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Jesus is coming

Many are preparing assiduously for the Rapture on 21 May 2011 and the end on October 21, 2011

But Harold Camping, who has done this calculation, was wrong last time (when he said the end was to be in 1994) and unfortunately, beloved Bible-believer, he is wrong this time.

People have used similar calculating systems previously: William Miller in the 19th century predicted Jesus would return March 21, 1844. Nothing happened – he set a new date: October 22, 1844. When nothing happened, this became “The Great Disappointment”. A few faithful Millerites now reinterpreted this date to be when Christ entered into the Most Holy Place of the heavenly sanctuary, and with a bit of tinkering to the day of worship, Seventh Day Adventism was born. Edward Whisenant did the calculations and came up with 88 reasons why the rapture will be in 1988. It was read by hundreds of thousands. He got a number wrong and was going to republish as “89 reasons why the rapture will be in 1989” (I am seriously not making this up!), but changed the title to The Final Shout: Rapture Report.

Now. The principles are good, but the Maths has been bad. I have both a Maths and a Bible degree, so I’m almost uniquely positioned to get it right… this time…

Harold Camping has creation in 11,013 BC. But we all know that that the first day of creation began at nightfall preceding Sunday, October 23, 4004 BC, in the proleptic Julian calendar. In other words, Harold Camping has the universe 7,009 years too old!!! If all his other calculations are correct (and I haven’t checked all the details yet 😉 ) then Harold Camping is out by 7,009 years! In conclusion: I predict the end of the world will be in 9,020 AD. I will rework Harold Camping’s calculations and please send me the money now ($US 5) for pre-sale discount on my forthcoming book “R4R Ready for Rapture – reasons aplenty to be ready for 9,020!”… Meanwhile, I suggest you keep investing in your pension scheme. I am.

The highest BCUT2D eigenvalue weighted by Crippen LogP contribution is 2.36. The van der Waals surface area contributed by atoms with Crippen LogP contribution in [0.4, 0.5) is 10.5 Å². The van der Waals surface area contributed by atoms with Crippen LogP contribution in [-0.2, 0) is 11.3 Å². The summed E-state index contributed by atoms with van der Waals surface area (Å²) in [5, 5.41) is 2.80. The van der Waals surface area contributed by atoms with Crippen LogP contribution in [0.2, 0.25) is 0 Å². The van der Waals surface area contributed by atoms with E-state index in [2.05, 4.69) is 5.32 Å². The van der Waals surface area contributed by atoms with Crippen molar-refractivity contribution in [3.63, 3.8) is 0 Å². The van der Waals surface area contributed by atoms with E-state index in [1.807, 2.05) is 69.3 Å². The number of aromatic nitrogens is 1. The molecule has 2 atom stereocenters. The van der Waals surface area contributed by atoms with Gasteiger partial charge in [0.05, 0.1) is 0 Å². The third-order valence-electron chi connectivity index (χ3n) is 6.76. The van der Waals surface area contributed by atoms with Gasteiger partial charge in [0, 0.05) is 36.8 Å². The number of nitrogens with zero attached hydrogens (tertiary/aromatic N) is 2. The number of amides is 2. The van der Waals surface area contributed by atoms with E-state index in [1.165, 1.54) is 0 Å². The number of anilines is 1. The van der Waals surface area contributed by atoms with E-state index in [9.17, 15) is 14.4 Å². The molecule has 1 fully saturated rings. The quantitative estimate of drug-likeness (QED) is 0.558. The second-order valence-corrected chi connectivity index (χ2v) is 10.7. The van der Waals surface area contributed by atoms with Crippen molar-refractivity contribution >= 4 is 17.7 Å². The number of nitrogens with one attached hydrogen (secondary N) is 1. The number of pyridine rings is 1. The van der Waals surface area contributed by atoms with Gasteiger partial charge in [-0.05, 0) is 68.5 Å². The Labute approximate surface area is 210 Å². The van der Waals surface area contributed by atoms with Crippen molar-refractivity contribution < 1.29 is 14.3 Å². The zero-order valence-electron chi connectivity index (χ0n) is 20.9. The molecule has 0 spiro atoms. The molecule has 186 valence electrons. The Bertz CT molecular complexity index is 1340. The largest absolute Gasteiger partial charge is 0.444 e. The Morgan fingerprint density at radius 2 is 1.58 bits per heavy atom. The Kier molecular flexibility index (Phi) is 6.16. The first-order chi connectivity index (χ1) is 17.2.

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9 thoughts on “Jesus is coming”

  1. Oh, some folks are gonna misread that post on the whole, and you’ll be marked forever as a quite rabid religious kook by them.

    Where do I send the $5? Don’t you take NZ money?! …

    1. I am accepting to be marked forever as a quite rabid religious kook by anyone who misreads the post. Persecution and misunderstanding is part of the lot of a true believer. From my examples, I thought USA money would be easier to get, but I’ll accept any money and, unlike Camping, I promise to give it back if my prediction proves to be false 😉

  2. The simple answer to Harold Camping is from Our Lord’s own words: “Ye know not the day nor the hour.” It’s more than a little presumptuous of Mr. Camping to presume that he DOES know, is it not?

  3. Jules: precisely. I read more about about Harold Camping on Wikipedia and see how his teachings/doctrines deviate from most mainstream churches I know, so I think it’s pretty obvious what we’re dealing with.

    I’m quite in favour of demanding equally public apologies from failed foretellers of “prophecy”.

  4. What, Bosco? Your promise to give back our five dollars is unbiblical and unworthy! When (sorry “if”) your 9,020 prediction turns out wrong, you should repay four times, that’s twenty dollars!! Luke 19:8. 🙂

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